top five tips for making sticker charts work 781x1024 Sticker Charts: 5 top tips to make your sticker charts work

Top five tips for making sticker charts work

So you’ve got your very own sticker chart from our site. But what do you do now!

I am sure you may even have tried the charts with your little one before. I often hear:

“Stickers charts don’t work with my kids.”

 

I tried them for a week but my kids got bored.”

There are things that can be done to make sure that sticker charts have ever chance of working with your kids. Try these ideas out first before you dismiss them as yet another fad.

As a parent, there are always challenging behaviours that you would really like to focus on tackling in your children. Sticker charts can make you feel like you are doing something positive, which is not bad thing in itself.

This feeling of positivity is particularly important when you have prised the kids apart for the millionth time, or spent an hour washing the No. 2 from your 3-year old’s Ben 10 pants.

Many of us have been there, done that.

So…here are my suggestions to help give your sticker charts a fighting chance.

1. Be Consistent

Just like everything in parenting, you need to try to be consistent in your use of the chart. Have clear ideas what it will be used for, and how success will be measured for each behaviour. For potty training, make it clear you get a sticker on the chart each time you wee in the potty, or perhaps if there are no accidents in a day. Or if you little one is just starting, a number you think is attainable. Whatever you decide for each behaviour, explain clearly to your child and stick with it.

2. Make it part of the routine

The main problem with using sticker charts is forgetting about them. For consistency’s sake it’s important the child interacts with the chart everyday. A simple way to achieve this is to add the chart into your routine. For example, before you read a bedtime story, take a look at the sticker chart with your child. If you are using it with a younger child, you will need to do the sticker there and then as otherwise they won’t understand. Younger toddlers don’t understand delayed rewards.

3. Choose rewards that are personalised to you

Some children are happy with colouring in a picture, some prefer a sticker, and some are content with a tumble session with their carer, or a toy from the local charity shop. You know your child the best, and are able to work out what would work well to motivate them.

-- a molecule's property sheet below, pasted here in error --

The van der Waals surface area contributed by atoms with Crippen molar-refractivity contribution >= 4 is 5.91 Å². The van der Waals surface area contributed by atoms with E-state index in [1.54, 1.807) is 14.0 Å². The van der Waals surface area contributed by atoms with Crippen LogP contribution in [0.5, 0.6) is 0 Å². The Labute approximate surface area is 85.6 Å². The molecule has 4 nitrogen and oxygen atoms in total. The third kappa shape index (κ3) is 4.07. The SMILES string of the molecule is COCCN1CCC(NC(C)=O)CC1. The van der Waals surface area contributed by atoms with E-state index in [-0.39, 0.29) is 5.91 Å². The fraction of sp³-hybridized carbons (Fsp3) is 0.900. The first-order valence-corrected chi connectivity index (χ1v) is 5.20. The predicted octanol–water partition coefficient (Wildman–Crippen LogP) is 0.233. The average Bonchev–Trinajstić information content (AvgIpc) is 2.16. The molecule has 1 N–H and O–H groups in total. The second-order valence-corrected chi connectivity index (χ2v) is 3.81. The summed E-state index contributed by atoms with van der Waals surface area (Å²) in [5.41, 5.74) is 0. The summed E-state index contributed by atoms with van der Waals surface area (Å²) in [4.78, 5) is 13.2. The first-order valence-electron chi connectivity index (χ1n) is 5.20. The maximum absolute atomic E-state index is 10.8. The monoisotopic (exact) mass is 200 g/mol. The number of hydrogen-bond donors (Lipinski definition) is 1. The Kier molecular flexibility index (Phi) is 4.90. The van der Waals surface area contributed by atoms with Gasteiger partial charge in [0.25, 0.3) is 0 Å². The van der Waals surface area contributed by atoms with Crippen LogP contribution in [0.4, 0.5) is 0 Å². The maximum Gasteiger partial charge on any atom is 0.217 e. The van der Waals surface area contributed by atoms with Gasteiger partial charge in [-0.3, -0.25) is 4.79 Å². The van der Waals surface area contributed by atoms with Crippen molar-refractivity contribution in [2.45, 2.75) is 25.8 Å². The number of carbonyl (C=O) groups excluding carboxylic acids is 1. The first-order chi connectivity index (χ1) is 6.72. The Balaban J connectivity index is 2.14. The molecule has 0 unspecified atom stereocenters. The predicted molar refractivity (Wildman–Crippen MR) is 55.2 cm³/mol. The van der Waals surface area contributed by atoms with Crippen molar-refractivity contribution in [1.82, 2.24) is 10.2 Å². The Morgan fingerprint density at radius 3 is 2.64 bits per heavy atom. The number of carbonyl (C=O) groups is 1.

4. Try not to overwhelm your child with too many behaviours

Bear in mind the age of the child when you decide what behaviours to put on your chart. Younger children can only cope with one or two at a time. Some older children can do more, but again use your judgement to determine wat’s best for your child and work from there. Every child is different, so each chart will be different too.

5. Keep the sticker chart fresh and relevant

So you have used a chart for about 4-6 weeks, which is about the time it takes to address a behaviour, and its worked. Now decide now your child is interacting with the chart. If it’s still working, you can refresh the chart. However, perhaps you feel it’s better to take a break. Of you do, leave the chart, and come back to it some other time.

Perhaps in a few weeks you can address another challenging behaviour? Change the behaviour, change the backgrounds, and possibly the rewards if you are going down that route; all in discussion with your kids. This way, each chart is different every time, and is more likely to engage them.

Do you have any top tips for using sticker charts? If you do, we would love to hear from you.

 

 

 

About the author

I'm a mum, a part-time analyst at NelsonHall, and the owner of KiddyCharts, not necessarily in that order, and typically all at once... I have two fantabulus children, Stuntboy and Little Miss Chatterbox, who are the inspiration for my business. They continue to be the driving force of much of what we do in our lives, often when we aren't actually expecting them to be. My long-suffering husband, Brad (ahem), puts up with my rather untidy nature, and haphazard house-keeping (even more ahem) skills. This blog covers my diet coke-induced musings on being a working mum, covering stuff like parenting, reward charts, social media, mummy guilt, which I have a lot of it seems, and anything else that seems relevant or interesting after a shed load of caffeine. I am not trying to be an expert on anything on here, its all about sharing some experiences with a few other people. Hopefully you will find them helpful, interesting, and occasionally they'll bring a knowing smile to your face. So stay for a while, and get to know me, my family and KiddyCharts. Hope you like us all.

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